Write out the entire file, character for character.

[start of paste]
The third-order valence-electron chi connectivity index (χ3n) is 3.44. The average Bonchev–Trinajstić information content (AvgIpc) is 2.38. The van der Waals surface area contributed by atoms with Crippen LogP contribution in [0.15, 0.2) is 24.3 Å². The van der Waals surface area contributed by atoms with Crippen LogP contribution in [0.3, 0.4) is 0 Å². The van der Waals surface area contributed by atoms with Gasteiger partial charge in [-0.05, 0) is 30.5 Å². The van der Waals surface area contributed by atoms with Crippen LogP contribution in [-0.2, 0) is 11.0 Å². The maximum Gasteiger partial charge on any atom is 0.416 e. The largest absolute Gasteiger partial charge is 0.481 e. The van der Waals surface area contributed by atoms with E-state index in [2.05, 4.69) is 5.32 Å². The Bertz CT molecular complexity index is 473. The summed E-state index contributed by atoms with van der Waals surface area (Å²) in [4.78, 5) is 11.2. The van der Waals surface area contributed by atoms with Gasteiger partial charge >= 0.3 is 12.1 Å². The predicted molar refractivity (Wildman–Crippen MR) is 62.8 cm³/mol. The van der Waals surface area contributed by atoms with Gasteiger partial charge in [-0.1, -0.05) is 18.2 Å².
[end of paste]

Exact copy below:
The third-order valence-electron chi connectivity index (χ3n) is 3.44. The average Bonchev–Trinajstić information content (AvgIpc) is 2.38. The van der Waals surface area contributed by atoms with Crippen LogP contribution in [0.15, 0.2) is 24.3 Å². The van der Waals surface area contributed by atoms with Crippen LogP contribution in [0.3, 0.4) is 0 Å². The van der Waals surface area contributed by atoms with Gasteiger partial charge in [-0.05, 0) is 30.5 Å². The van der Waals surface area contributed by atoms with Crippen LogP contribution in [-0.2, 0) is 11.0 Å². The maximum Gasteiger partial charge on any atom is 0.416 e. The largest absolute Gasteiger partial charge is 0.481 e. The van der Waals surface area contributed by atoms with E-state index in [2.05, 4.69) is 5.32 Å². The Bertz CT molecular complexity index is 473. The summed E-state index contributed by atoms with van der Waals surface area (Å²) in [4.78, 5) is 11.2. The van der Waals surface area contributed by atoms with Gasteiger partial charge >= 0.3 is 12.1 Å². The predicted molar refractivity (Wildman–Crippen MR) is 62.8 cm³/mol. The van der Waals surface area contributed by atoms with Gasteiger partial charge in [-0.1, -0.05) is 18.2 Å².